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It has been raining continuously for several hours, and sparse greenery around Charlottesville looks magical. But to some the rains are not good news. A few town and villages could be flooded around Charlottesville and a few other places in the state of Virginia in the United States.
"This rain is nothing," says Master Charles, who is not perturbed by the day-long rain for two days, as he chats with a reporter for the local CNN station that is going to interview him on his memories of the November 26, 2008 Mumbai siege and his experience as a hostage.
He had taken 22 disciples with him to Mumbai; two of them -- Alan Scherr and his daughter Naomi -- died, leaving Naomi's mother and Alan's wife Kia Scherr to mend her heart in the Synchronicity Foundation headquarters near Charlottesville.
"The Indian monsoons are really heavy, and yet life goes on, especially in the monasteries," Master Charles says. "The swamis meditate and pray. If you go to any of those ashrams, you will find a lot of serenity."
Master Charles (whose dharmic name is Swami Vivekananda Saraswati) is an imposing man who looks at least a decade younger than his 64 years. He has been going to India in search of Vedantic wisdom and in pursuit of his spiritual destination for over three decades. India is more than a second home to him. And despite the terrible siege, he is planning to go there after a year or so.
When he goes into Charlottsville or anywhere else, he does not wear his ochre robe and the huge rudrakshamala. But when the media interviews him or he is conducting a spiritual business, he will wear religious clothes.
Master Charles is helping the Synchronicity community, which he founded in 1982 following the death of his guru Swami Muktananda, prepare for a yagna (ritual) to mark the anniversary of the Mumbai siege.
Children will get an opportunity in several schools, to start with India and Pakistan, to make peace dragons and think of turning the negative forces into a positive reality.
In the welcome room of the Synchronicity Foundation office, he chats for nearly an hour with rediff.com
How did he go about healing the former hostages who were in Mumbai with him?
"I had to heal myself first before I could help others," he says. "I told myself as this tragedy that was unfolding in Mumbai was a gift. Now, people may ask how can something tragic and violent be a gift? My answer is that the incident placed me at a choice. The others in the group as well I had to decide what we wanted to be. We could have turned hateful, vengeful, and extremely life negative. But we chose the opposite"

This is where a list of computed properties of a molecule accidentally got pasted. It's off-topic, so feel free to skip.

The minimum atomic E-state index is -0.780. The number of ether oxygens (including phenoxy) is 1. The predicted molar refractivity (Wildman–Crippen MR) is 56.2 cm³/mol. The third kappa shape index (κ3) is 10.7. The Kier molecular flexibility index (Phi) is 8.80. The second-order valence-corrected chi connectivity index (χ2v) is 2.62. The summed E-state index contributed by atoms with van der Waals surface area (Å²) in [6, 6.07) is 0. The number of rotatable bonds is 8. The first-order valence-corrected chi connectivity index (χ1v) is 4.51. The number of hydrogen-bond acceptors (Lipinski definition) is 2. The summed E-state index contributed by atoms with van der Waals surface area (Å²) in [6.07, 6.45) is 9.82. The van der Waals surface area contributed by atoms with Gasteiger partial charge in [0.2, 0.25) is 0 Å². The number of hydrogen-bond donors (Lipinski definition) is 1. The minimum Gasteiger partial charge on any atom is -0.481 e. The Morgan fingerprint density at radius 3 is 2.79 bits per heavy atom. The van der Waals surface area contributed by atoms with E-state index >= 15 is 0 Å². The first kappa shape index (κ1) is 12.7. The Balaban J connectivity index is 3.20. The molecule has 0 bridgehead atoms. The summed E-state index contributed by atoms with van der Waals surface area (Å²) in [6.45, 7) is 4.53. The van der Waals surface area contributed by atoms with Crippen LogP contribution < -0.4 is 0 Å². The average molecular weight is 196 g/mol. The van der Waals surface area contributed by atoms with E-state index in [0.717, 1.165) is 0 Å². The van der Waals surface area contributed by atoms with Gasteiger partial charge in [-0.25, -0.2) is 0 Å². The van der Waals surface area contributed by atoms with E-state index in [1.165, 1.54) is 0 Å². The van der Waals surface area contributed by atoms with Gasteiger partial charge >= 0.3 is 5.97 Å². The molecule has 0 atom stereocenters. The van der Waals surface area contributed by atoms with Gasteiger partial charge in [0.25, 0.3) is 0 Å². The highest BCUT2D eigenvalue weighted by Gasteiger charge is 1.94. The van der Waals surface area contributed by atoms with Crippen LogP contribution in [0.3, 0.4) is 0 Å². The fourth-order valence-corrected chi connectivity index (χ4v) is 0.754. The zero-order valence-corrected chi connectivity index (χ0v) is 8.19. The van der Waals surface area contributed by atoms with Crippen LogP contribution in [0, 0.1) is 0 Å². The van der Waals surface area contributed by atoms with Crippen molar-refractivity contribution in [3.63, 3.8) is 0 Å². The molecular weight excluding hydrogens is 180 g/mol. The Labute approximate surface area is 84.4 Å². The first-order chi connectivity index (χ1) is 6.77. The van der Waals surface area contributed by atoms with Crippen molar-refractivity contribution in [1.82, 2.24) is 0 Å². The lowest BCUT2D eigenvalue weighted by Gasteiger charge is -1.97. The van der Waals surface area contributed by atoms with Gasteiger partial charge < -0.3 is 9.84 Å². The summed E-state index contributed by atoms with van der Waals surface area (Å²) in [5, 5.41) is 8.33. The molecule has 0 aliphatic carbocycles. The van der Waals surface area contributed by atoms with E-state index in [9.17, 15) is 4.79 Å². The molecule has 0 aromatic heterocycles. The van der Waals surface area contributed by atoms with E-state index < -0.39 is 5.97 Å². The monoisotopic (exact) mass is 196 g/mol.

The power of forgiveness plays an important role in healing, he adds.
If he and his disciples followed that path (of negativity, of hatred), he asserts, "We would have become their (the terrorists's) disciples." And that would have been a victory to the terrorists. "Because we chose the other alternative, we chose life affirmative. We chose kindness and forgave them."
Wasn't he angry with the terrorists even for a minute?
He emphatically denies he was inflamed or felt hatred towards any one of the extremists.
"I am a believer in Sanathan Dharma," he says. "In that tradition, there is no room for hatred, and a judgemental nature."
There is a karmic logic to everything that happened in Mumbai, he and fellow meditators feel.
Master Charles agrees with Philip's observation: 'So you could look at our experience as being exactly where we were meant to be.'
Master Charles -- who was in his room with his 28-year-old aide Ben Radke and Steve Ross, a friend, when the siege began -- says years of meditation taught him to transform the most negative things in life into positive force.
There were bombs, guns and explosions in and around Oberoi, he continues. "But then there is the centre of you in the midst of all this," he adds. "The healing process began to unfold in that very room."
"An instinctive part of yours wants more information (about what is happening outside the room)," he says. "You have to determine quickly what you must do to preserve life."